More than just a ‘bathroom’, Cosimo de’ Medici’s so-called Comodo, located inside Palazzo Vecchio in Florence, has been restored, as part of the ‘Florence I Care’ project, which gives private citizens and companies the possibility to finance the restoration of and help safeguard Florence’s artistic heritage.
The Comodo could be likened to a sort of today’s spa, albeit private: it was the typical Renaissance bathroom-sauna, which included a tub and a hydraulic system that heated water and produced steam. These rooms were very much in vogue in the noble palaces of the Renaissance, as intimate spaces devoted to one’s wellness and body care.
The Comodo has a large stone tub, equipped with two holes, for hot and cold water, and an oval niche where, at the bottom, was a slot for, most likely, a grill which was used to place containers holding essential oils; there was also a canal through which the air, heated in an adjacent room, passed through.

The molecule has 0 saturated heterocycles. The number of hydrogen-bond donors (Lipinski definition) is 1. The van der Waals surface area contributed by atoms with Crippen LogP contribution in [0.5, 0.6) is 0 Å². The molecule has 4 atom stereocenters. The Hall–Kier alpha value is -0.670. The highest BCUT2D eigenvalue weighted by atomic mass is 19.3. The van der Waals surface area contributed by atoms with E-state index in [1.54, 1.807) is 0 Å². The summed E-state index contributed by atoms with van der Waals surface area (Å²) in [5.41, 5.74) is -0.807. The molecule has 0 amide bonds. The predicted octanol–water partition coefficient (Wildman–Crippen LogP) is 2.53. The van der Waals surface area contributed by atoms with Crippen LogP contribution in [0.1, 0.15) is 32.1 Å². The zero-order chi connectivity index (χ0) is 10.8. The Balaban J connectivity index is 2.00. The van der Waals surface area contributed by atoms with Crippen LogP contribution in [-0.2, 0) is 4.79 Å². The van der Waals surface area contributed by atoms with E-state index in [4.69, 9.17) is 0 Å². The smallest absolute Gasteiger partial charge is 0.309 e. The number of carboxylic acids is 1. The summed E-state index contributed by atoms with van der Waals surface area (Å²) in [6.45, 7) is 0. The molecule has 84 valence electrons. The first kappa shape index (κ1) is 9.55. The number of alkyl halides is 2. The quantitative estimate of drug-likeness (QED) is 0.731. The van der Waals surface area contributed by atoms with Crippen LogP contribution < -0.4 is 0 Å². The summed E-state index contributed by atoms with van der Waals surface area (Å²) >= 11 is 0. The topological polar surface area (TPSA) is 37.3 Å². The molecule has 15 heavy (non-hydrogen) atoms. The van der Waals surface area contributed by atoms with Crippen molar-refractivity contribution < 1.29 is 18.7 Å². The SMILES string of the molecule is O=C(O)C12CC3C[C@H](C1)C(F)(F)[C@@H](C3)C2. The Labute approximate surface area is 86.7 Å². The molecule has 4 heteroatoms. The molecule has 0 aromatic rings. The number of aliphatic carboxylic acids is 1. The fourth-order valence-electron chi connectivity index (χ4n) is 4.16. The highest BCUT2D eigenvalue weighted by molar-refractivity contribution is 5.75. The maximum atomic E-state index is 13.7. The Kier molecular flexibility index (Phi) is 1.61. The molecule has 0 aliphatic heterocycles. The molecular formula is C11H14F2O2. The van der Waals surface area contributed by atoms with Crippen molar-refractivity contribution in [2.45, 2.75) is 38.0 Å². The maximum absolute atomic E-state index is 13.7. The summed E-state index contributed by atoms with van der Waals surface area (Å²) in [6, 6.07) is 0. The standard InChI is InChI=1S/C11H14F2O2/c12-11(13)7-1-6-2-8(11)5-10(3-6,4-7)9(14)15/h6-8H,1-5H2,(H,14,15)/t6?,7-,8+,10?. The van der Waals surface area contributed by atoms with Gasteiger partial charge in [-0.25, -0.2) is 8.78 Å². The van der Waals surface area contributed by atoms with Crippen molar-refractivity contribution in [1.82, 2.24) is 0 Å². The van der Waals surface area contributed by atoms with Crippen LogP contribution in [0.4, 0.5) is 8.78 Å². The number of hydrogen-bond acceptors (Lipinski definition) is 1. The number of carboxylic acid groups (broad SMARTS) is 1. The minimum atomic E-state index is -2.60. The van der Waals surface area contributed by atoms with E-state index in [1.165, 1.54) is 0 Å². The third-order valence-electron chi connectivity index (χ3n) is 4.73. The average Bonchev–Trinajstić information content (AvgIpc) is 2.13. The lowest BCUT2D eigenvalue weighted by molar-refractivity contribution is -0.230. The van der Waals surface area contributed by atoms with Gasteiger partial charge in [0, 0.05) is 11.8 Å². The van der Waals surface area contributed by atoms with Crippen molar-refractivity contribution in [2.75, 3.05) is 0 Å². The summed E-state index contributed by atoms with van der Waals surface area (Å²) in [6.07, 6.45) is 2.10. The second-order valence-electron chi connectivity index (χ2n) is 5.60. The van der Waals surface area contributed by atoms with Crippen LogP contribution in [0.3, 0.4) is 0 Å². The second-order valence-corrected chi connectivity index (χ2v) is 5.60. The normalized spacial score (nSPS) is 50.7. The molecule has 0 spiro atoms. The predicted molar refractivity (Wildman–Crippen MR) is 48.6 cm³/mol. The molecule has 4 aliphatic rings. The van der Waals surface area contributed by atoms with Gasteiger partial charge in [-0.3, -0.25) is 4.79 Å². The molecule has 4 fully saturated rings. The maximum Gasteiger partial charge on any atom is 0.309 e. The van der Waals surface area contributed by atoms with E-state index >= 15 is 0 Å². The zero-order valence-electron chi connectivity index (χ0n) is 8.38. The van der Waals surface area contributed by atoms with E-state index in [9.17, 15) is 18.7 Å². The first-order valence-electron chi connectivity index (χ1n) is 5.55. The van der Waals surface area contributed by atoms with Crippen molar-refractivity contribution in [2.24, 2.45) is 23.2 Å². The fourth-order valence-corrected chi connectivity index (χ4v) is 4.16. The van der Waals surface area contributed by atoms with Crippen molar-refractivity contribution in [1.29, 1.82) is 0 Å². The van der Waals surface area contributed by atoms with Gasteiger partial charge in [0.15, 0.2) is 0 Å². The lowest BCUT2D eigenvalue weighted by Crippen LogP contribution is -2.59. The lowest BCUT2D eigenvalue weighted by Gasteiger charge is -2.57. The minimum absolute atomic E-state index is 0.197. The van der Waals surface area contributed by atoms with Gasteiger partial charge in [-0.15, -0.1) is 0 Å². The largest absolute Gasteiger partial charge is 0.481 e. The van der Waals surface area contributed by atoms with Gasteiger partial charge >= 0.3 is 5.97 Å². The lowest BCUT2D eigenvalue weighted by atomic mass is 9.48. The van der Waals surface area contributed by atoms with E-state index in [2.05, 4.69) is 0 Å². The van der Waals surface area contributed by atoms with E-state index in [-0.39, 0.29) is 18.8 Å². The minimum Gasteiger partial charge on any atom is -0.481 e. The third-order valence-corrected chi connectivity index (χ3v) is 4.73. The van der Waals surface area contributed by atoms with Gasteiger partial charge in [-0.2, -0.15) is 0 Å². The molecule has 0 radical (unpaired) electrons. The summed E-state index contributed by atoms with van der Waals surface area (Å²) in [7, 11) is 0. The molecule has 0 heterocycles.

Cosimo’s Comodo is elegantly decorated with grotesques, stuccos and scenes inspired by Apuleius’ story of Cupid and Psyche, perhaps a reference to the wedding between Francesco I de' Medici, son of Cosimo, and Giovanna d'Austria, in 1565. The decorations are the work of Marco da Faenza, an artist close to Giorgio Vasari.
The bathroom/sauna is located near the Sala dei Duecento, on the first floor, under the ladder that connected Cosimo I’s apartment to that of duchess Eleanor.
The restoration took five months to complete and cost 20,000 euros. It was sponsored by Geberit-Pozzi Ginori, a company specialized in bathroom design, which described Cosimo’s Comodo as “A beautiful place, light and delicate (a bathroom, a bathroom/sauna, a room for body care and well-being) embellished with paintings by Marco da Faenza from the Vasari school, which make it a true work of art.”
Cosimo’s Comodo should soon be added to the itinerary of the Palazzo Vecchio visit.